correlation for chloride, total dissolved solids, nitrate, sulphate, nitrate
and total dissolved solids and sulphate for dry season, while nitrate and
sulphate total dissolved solids and sulphate, chloride and sulphate and
chloride and nitrate.

Amadi et al (2010) assessed the effect of urbanization on
groundwater quality of Makurdi metropolis. The results of this analyses shows
low pH, higher concentration of iron, manganese, calcium and total dissolved
solids and total coliform in water samples collected within the vicinity of
dumpsite when compared to those far away from the dumpsite which suggests the
leachate resulting from the dumpsite has influenced the groundwater chemistry
of the area. The presence of coliform is traced to sanitary condition of the
well. The Groundwater in the area is of Ca- SO4 type.

Generally, the rate and
characteristics of leachate production depends on a number of factors such as
solid waste composition, particle size, degree of compaction, hydrology of the
sites, age of the landfill, mixture and temperature of the condition and
availability of oxygen (Ogundiran and Afolabi, 2008).

Heavy metals heavily contribute
to groundwater contamination and can impact human health. Common heavy metals
of toxic effects are arsenic, barium, cadmium, chromium, lead, mercury, iron,
lithium, manganese, zinc, selenium, and silver. They are naturally occurring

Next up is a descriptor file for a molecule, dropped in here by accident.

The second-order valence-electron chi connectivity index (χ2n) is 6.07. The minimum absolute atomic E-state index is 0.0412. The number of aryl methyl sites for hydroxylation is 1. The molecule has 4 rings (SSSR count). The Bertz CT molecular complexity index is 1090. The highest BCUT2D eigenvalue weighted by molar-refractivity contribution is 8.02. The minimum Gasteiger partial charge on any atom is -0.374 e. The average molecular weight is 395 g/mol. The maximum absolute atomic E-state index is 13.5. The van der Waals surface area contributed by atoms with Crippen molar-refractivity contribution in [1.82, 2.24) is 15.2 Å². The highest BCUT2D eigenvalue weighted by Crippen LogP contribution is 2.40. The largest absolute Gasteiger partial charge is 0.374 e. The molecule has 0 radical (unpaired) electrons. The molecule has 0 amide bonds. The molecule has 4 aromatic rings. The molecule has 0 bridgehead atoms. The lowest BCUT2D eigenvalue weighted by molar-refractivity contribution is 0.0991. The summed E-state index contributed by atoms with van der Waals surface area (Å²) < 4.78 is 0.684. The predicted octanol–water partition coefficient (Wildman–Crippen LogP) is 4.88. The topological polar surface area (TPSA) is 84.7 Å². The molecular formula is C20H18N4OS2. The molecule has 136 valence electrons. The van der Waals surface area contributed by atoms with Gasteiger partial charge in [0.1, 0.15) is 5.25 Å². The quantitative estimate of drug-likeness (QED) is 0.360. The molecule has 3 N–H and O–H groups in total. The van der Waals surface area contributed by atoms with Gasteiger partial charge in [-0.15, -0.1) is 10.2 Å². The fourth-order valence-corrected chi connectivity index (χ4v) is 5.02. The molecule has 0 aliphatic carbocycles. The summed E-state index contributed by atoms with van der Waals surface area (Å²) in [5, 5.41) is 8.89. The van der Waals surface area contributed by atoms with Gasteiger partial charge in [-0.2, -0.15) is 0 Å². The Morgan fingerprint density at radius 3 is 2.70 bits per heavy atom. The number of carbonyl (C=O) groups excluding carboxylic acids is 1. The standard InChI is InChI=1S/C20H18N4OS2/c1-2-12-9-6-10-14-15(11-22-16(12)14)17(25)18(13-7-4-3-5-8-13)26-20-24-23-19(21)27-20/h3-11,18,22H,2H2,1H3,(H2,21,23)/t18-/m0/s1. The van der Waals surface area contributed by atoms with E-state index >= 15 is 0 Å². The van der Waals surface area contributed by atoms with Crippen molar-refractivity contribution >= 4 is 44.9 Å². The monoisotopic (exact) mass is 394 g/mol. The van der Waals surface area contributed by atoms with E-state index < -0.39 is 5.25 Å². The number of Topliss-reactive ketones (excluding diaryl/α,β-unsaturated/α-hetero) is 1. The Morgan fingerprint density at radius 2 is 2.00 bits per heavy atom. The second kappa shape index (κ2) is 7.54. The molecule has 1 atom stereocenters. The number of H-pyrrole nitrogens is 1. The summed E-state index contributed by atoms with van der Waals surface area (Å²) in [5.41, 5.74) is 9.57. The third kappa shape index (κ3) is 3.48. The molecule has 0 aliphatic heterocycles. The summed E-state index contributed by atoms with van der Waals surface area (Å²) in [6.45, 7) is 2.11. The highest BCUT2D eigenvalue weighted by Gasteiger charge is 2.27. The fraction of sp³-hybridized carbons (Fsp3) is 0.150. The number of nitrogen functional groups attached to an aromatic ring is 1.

substances which are often present in the environment at low level but
augmented by anthropogenic activities. Humans are normally exposed to these
metals by ingestation (drinking and eating) or inhalation (breathing) (Martin
and Griswold, 2009). These metals may come from natural sources, leached from
rocks and soils according to their geochemical mobility or come from
anthropogenic sources, as a result of human land occupation and industrial

2.3.1    Water
Quality Standards/Guidelines

Water quality is defined based on a set of physical
and chemical variables that are closely related to the water’s intended use.
Solsona (2002) defined a standard as a rule or principle considered by an
authority and by general consent as model in comparative evaluation. He further
remarked that a proper standard for drinking water quality should therefore be
a reference that will ensure that the water will not be harmful to human
health. For each variable, acceptable and unacceptable values must then be
clearly defined so that if water meets the pre-defined standards for a given
use, it is considered suitable for that use. If the water fails to meet these
standards, it must be treated before use (Cordoba et al., 2010).

2.4       Groundwater
Evaluation for Drinking Purposes

   World Health Organization (WHO)

The primary purpose of the guidelines for drinking
water quality is the protection of public health and to improve access to safe
drinking water (WHO, 2004). The WHO water guidelines are divided into four
aspects. These aspects are microbial aspect, chemical aspect, radiological